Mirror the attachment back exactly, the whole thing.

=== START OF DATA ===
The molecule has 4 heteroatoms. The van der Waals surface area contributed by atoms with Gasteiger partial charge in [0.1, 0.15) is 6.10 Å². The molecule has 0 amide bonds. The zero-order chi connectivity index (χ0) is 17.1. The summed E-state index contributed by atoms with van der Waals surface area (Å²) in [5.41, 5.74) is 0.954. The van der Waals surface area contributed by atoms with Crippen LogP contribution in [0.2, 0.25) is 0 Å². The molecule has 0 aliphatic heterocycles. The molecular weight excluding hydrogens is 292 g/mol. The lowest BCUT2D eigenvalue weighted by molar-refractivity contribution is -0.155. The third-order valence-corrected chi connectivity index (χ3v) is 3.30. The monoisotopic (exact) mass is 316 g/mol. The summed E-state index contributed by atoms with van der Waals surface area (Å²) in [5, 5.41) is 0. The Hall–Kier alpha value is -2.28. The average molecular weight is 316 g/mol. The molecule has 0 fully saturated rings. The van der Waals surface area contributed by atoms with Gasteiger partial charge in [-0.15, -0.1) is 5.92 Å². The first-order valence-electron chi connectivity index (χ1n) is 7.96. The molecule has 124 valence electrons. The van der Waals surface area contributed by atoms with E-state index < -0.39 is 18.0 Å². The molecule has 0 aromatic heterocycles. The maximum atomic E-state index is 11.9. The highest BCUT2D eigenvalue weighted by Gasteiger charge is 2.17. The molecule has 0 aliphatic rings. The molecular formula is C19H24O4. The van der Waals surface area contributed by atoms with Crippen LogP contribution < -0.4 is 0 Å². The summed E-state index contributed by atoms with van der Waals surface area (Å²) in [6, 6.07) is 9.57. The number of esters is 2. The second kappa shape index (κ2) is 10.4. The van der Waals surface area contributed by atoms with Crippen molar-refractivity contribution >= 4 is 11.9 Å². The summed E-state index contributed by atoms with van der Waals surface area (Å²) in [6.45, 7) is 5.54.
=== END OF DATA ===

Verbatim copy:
The molecule has 4 heteroatoms. The van der Waals surface area contributed by atoms with Gasteiger partial charge in [0.1, 0.15) is 6.10 Å². The molecule has 0 amide bonds. The zero-order chi connectivity index (χ0) is 17.1. The summed E-state index contributed by atoms with van der Waals surface area (Å²) in [5.41, 5.74) is 0.954. The van der Waals surface area contributed by atoms with Crippen LogP contribution in [0.2, 0.25) is 0 Å². The molecule has 0 aliphatic heterocycles. The molecular weight excluding hydrogens is 292 g/mol. The lowest BCUT2D eigenvalue weighted by molar-refractivity contribution is -0.155. The third-order valence-corrected chi connectivity index (χ3v) is 3.30. The monoisotopic (exact) mass is 316 g/mol. The summed E-state index contributed by atoms with van der Waals surface area (Å²) in [5, 5.41) is 0. The Hall–Kier alpha value is -2.28. The average molecular weight is 316 g/mol. The molecule has 0 fully saturated rings. The van der Waals surface area contributed by atoms with Gasteiger partial charge in [-0.15, -0.1) is 5.92 Å². The first-order valence-electron chi connectivity index (χ1n) is 7.96. The molecule has 124 valence electrons. The van der Waals surface area contributed by atoms with E-state index < -0.39 is 18.0 Å². The molecule has 0 aromatic heterocycles. The maximum atomic E-state index is 11.9. The highest BCUT2D eigenvalue weighted by Gasteiger charge is 2.17. The molecule has 0 aliphatic rings. The molecular formula is C19H24O4. The van der Waals surface area contributed by atoms with Crippen LogP contribution < -0.4 is 0 Å². The summed E-state index contributed by atoms with van der Waals surface area (Å²) in [6, 6.07) is 9.57. The number of esters is 2. The second kappa shape index (κ2) is 10.4. The van der Waals surface area contributed by atoms with Crippen molar-refractivity contribution >= 4 is 11.9 Å². The summed E-state index contributed by atoms with van der Waals surface area (Å²) in [6.45, 7) is 5.54.